Corn futures tumbled, as US weather forecasts suggested that the US Midwest will turn drier, allowing the harvest to pick up pace.
The harvest got off to a slow start this year, due to wet weather, and there were fears that if the wet weather persists disease problems could develop.
US harvest progress due to be released this afternoon to show the harvest about 15% complete, compared to an average of 25% at this time of year.
“Harvest activity is expected to pick up pace this week,” said Brent Hasbargen at CHS Hedging.
“This week traders will be closely monitoring harvest progress and actual yield reports coming out of the field,” said Mr Hasbargen.
“Look for harvest progress to ramp up if the weather turns dryer which could add a little pressure to the market,” Mr Hasbargen said.
And that drier weather is on its way, according to the latest forecasts.
“Showers will favour the eastern Midwest over her next few days, but drier weather should prevail over the Central US this week, favouring corn and soybean drydown and harvesting and allowing wetness to ease across the north-western Midwest,” said Kyle Tapley at MDA Weather Services.
The dry weather should continue into the 6-10 day period, but rains should return to the north-western Midwest late in the 6-10 day period,” Mr Tapley said.
US corn export expectations were reported at 1.34m tonnes, compared to 1.30m tonnes last week.
December corn futures finished down 2.3%, at $3.29 a bushel, breaking back below the 20 and 40-day moving average.
Weak export inspections
US export inspections for soybeans were reported at just 383,000 tonnes, compared to 756,000 tonnes last week.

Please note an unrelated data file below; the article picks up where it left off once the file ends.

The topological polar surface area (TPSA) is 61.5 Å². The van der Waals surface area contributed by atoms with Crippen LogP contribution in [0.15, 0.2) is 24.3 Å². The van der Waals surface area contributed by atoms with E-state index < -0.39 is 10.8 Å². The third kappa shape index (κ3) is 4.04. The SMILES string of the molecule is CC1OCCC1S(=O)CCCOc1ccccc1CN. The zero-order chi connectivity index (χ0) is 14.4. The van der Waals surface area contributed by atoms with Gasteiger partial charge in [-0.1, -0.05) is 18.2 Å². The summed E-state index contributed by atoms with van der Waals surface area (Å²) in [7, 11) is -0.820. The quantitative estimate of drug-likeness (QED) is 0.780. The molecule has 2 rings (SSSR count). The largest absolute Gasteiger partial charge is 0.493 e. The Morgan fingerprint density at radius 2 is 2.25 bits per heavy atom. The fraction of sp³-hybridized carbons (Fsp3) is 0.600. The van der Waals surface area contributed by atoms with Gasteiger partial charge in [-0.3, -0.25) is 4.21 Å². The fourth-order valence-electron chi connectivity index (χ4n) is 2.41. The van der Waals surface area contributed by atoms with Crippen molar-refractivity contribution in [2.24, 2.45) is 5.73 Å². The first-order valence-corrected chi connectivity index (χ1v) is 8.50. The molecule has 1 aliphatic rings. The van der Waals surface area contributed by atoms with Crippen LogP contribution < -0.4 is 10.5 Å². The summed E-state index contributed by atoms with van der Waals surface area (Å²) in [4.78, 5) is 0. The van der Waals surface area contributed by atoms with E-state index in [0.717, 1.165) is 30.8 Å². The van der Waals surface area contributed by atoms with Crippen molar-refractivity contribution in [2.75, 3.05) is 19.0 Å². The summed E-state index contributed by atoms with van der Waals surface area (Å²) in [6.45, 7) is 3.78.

And US farmers are suggesting a very big harvest indeed, ramping up the pressure on prices.
Mr Feltes noted the “ongoing flow of favourable soy yield reports”.
“Reports of big crop yields continue to roll in,” said Tobin Gorey, at CBA.
Pressure on storage space
“Soybeans are being pressured lower as yield numbers continue to be impressive and export inspections for last week were less than stellar,” Mr Hasbargen said.
“Commercial traders selling as they begin to fill their storage space will also pressure to the market,” Mr Hasbargen said.
Soybean harvest progress is expected to be reported at 12%, ahead of the average pace of 9% at this time of year.
Still, there was some support, as the USDA reported export sales of 240,000 tons of soybeans to unknown destination.
November soybean futures finished down 0.9%, at $9.45 ¼ a bushel.
Wheat futures fell as well, with no bullish news to change the narrative of heavy global supplies.
Kim Rugel, at Benson Quinn Commodities noted the “lack of fresh news weighing on wheat”.
“Wheat is still fundamentally bearish as large supplies continue to hang over the market,” Mr Hasbargen said.
“Large global supplies continue to weigh on prices,” he said.
“Buyers are content to buy as they need with little concern for bullish price action.”
The USDA reported export inspections at 875,000 tonnes, compared to 574,000 tonnes in the previous week.
December wheat futures finished down 2.2%, at $3.96 a bushel, breaking back through the 20-day moving average.
Coffee futures rose, as dryness worries continue in Brazil.
Commerzbank noted “insufficient moisture levels which continue to affect key growing areas in Brazil”.
This threatens to hamper blossoming and the development of coffee berries for the next crop.
Commerzbank said that “blossoming is being seriously delayed, according to the Cepea analytical institute, which following falls in production in the last two crops does not bode well for the next crop, either”.
December arabica futures closed up 1.4%, at 153.55 a pound.
November robusta coffee settled up 0.5%, at $1,975 a tonne.
Raw sugar rallies
Sugar futures rallied to put in the highest close in over four years, although they failed to take out Thursday’s session high.
Some support came from a boost to the global deficit forecast from Platts Kingsman, as analysts suggest that Brazilian cane harvesters could see a weak end to this season’s campaign.
(Source – http://www.agrimoney.com/marketreport/pm-markets-grain-futures-fall-back-as-us-turns-drier–3783.html)